Home Sport GAA Comerford embracing the pressure as Borris-Kilcotton seek to end final losing streak

Comerford embracing the pressure as Borris-Kilcotton seek to end final losing streak

Ciaran Comerford Borris-Kilcotton

It’s been a hectic couple of months for the Borris-Kilcotton hurlers and as they prepare for their third senior final in a row this Sunday, they know they don’t want to be the team that lost two county finals in the same year.

Manager Ciaran Comerford, who took over the team at the start of 2020 just before the Coronavirus pandemic struck, found himself in the unusual position of having to prepare for the opening round of the 2021 championship against Abbeyleix just two weeks after they lost the 2020 final to Clough-Ballacolla.

They could only manage a draw that evening against Abbeyleix, but did come from behind to do so and Comerford feels that comeback was a crucial moment in their season.

Since then they’ve beaten Camross in both the group stage and in the semi-final and Rathdowney-Errill in the final group game.

When you add in the Abbeyleix game, the 2020 final loss to Clough-Ballacolla and the 2021 league final against Rathdowney-Errill, it’s serious run of games.

“We’re not undercooked anyway,” says Comerford on this week’s LaoisToday Talking Sport Podcast which will be available to download from Thursday morning.

“We’re hurling serious games every other week and it’s standing to us … what better preparation than hurling these teams.

With the crowd restrictions now lifted – compared to back in August when only 200 people could attend O’Moore Park – there is a different atmosphere in the club on this occasion.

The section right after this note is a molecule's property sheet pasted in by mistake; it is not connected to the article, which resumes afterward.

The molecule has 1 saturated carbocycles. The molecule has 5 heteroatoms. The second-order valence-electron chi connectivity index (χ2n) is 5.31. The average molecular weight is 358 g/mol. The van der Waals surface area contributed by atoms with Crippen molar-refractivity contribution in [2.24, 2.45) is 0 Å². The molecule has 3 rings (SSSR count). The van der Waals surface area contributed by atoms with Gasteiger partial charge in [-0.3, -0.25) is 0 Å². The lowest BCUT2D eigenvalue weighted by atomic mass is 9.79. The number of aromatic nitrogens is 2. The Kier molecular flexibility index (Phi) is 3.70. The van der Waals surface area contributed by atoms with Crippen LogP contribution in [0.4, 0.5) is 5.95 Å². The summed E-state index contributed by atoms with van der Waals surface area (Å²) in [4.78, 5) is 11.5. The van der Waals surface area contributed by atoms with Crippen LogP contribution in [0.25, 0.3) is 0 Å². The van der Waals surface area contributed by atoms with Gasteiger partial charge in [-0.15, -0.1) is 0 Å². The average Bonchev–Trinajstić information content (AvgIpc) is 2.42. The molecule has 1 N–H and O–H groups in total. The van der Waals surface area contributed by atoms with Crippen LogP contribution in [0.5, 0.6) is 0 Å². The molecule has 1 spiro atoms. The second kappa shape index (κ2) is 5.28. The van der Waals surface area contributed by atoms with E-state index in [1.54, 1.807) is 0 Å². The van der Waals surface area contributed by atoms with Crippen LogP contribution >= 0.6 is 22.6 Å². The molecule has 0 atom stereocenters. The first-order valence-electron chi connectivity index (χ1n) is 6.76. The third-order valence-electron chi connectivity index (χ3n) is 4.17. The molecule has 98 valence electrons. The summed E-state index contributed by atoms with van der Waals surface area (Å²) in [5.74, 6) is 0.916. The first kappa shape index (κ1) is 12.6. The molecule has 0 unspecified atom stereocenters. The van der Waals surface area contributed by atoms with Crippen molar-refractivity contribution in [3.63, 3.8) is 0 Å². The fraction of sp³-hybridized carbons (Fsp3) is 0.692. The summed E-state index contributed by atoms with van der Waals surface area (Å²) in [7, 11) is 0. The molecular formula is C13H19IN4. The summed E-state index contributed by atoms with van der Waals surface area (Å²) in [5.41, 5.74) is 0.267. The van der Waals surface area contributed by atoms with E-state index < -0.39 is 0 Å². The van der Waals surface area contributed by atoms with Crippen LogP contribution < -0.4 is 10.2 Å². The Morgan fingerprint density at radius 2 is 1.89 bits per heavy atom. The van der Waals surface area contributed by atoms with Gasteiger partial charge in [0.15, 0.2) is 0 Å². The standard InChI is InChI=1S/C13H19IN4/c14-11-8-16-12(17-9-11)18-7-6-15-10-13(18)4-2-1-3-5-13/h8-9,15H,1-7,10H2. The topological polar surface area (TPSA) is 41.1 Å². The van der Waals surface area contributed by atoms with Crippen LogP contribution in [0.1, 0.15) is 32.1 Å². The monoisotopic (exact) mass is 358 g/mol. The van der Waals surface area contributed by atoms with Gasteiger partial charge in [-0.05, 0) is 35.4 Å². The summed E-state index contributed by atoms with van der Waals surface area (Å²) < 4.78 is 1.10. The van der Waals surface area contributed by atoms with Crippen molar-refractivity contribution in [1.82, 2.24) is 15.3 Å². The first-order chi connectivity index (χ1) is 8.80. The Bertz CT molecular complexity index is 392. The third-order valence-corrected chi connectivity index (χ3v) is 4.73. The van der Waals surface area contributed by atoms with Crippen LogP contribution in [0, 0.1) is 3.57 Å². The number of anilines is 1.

“There’s certainly different buzz to this one. Everyone is able to get in among it all and enjoy the buildup a good bit better.

“It was a very strange lead up to that one, scramble for ticket … fielding phone calls looking for tickets.

“It’s great to have people there. Players want to be in front of a crowd.”

Comerford played with Borris-Kilcotton in the 2013 loss to Camross, their first appearance in the final since the clubs came together in 2011.

In 2015, however, he moved to live in Portumna in Galway where his wife is from and threw his lot in with them and not only ended up playing alongside the likes of Joe Canning and Damian Hayes but coaching them too.

That led on to being appointed the Roscommon manager in the Christy Ring Cup for the 2018 and 2019 seasons and he was in charge initially in 2020, though only oversaw the league as he stepped down after the lockdowns.

By that stage he’d moved back home and is in the process of building a house. Taking on his home club was a huge opportunity – but not without its pressures.

“It’s your own club and when they come knocking, it’s very hard to say no. I felt with right people around me could give it a right good shot.

“We’re knocking on the door. As a Borris-Kilcotton man and as aspiring coach, what better chance to get involved with a quality outfit.

“It’s our third final in a row. That’s an achievement in itself but haven’t got over the line in the previous two.

“The first night I met the chairman about this job he said anything less than winning a county final will be a failure.

“He was kind of tongue in cheek but the reality is that. The expectation is there that you win a county final. We didn’t get over the line in 2020 but there is a difference there about this one.

“It’s not from the lack of trying.”

Borris-Kilcotton meet Clough-Ballacolla in the 2021 Laois SHC final this Sunday in O’Moore Park at 3.30pm.  

The full Talking Sport Podcast previewing Sunday’s final and featuring interviews with Borris-Kilcotton manager Ciaran Comerford and Clough-Ballacolla manager Declan Laffan will be available to download on Thursday morning.

SEE ALSO – County Final Memory: Clough-Ballacolla win intermediate hurling title in 1991

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Steven Miller is owner and managing editor of LaoisToday.ie. From Laois, Steven studied Journalism in DCU and has 14 years experience in the media, almost 10 of those in an editorial role. Husband of Emily, father of William and Lillian, he's happiest when he's telling stories or kicking a point.